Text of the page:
Hybrid motors, plastic pot recycling lead this year’s green initiatives at Brickman

Above: Brickman is testing propane-fueled mowers. Reports show that there is a 15 percent improvement in fuel efficiency in propane mowers as compared to gas or diesel. This could reduce fuel consumption by 225,000 gallons. Each gallon of propane reduces toxic emissions by 80 percent and smog forming emissions by 70 percent.
Photos by/courtesy of Brickman.

Last year, Brickman’s St. Louis North office partnered with the Missouri Botanical Garden (MBG) to launch a plastic pot recycling program. The Brickman St. Louis North supervisors and operations managers collected all the plastic pots used at the MBG site. This helped MBG, already renowned for the most extensive public garden recycling program in the nation, to set a new record for recycling, collecting and “reinventing” more than 130,000 pounds of plastic landscaping pots for 2009.

The program works this way: Collection centers are set up throughout the St. Louis area to collect plastic garden pots, polystyrene cell packs and trays that are then sorted and granulated into chips. The chips are rounded and molded into landscape timbers used by MBG and at other sites. These timbers represent thousands of recycled pots, packs and trays that were destined for the landfill; they are naturally pest-resistant and outlive traditional railroad ties.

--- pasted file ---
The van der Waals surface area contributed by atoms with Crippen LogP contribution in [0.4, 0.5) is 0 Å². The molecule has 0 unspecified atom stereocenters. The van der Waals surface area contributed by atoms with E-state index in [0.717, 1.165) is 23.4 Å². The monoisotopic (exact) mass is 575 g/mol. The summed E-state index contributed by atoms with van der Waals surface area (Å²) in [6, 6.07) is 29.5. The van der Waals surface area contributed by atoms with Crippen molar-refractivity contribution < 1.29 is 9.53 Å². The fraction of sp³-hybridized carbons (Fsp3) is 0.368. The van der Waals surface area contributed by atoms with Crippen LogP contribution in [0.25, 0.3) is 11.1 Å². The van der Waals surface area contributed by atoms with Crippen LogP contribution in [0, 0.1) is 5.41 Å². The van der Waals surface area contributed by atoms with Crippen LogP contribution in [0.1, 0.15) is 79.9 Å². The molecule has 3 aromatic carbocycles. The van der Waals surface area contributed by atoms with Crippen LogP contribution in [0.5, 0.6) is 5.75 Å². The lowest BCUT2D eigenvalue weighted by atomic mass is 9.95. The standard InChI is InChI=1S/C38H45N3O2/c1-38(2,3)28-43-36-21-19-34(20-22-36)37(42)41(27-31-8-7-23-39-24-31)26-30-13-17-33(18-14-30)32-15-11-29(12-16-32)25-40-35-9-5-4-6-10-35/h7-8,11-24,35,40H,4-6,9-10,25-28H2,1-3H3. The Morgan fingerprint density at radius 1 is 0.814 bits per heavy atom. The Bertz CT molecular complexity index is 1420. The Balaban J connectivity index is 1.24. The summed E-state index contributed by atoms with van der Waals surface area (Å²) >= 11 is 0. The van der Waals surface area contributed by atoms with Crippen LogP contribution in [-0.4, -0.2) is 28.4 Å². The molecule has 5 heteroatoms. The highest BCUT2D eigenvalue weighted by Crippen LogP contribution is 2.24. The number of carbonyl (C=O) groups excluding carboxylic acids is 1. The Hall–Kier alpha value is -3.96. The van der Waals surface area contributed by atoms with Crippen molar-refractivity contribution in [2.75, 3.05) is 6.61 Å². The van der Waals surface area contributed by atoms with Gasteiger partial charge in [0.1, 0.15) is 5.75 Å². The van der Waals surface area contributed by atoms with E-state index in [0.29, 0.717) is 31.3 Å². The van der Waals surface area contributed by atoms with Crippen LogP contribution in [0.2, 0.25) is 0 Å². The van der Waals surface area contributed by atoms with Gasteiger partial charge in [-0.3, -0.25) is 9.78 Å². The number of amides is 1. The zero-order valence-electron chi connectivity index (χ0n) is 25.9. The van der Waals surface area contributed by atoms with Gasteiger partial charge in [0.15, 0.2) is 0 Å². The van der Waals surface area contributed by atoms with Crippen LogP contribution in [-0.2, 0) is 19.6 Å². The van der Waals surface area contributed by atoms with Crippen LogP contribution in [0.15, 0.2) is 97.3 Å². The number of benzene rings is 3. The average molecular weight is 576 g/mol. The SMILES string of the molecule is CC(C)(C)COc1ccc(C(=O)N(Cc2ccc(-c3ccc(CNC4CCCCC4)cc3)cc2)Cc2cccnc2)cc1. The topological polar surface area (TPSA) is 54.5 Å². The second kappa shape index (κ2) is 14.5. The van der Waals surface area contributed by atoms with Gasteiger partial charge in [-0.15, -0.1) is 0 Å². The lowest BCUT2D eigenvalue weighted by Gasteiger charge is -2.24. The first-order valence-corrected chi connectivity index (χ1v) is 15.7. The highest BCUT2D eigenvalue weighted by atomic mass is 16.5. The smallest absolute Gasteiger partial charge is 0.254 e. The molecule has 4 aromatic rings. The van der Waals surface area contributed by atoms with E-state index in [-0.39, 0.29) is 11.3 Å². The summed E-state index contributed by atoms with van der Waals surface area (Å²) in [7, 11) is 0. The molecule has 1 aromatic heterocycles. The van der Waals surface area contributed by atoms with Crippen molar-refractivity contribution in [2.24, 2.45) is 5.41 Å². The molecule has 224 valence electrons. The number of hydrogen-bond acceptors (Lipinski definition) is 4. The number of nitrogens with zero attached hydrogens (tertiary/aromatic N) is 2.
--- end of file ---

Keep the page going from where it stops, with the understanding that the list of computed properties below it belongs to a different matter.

Stephen Cook, division account manager for the mid-Atlantic region, provides guidance on LEED certification of projects and communicates to Brickman employees and clients the different methods that can be applied to practices to be more sustainable.

Partnering with MBG on the Plastic Pot Recycling project was a natural for Brickman. “Before ‘going green’ was considered cool, Brickman has been committed to reducing landscape waste through on-site mulching and third-party recycling,” says Stephen Cook, division account manager for the mid-Atlantic region. He also provides guidance on LEED certification of projects, and communicates to Brickman employees and clients the different methods that can be applied to their practices to be more sustainable.

Cook says Brickman was also reducing or eliminating pesticides through IPM, using organic fertilizers and hybrid programs and biodegradable and recycled plant containers, as well as performing landscape renovations to integrate sustainable native plantings and comprehensive irrigation management before most.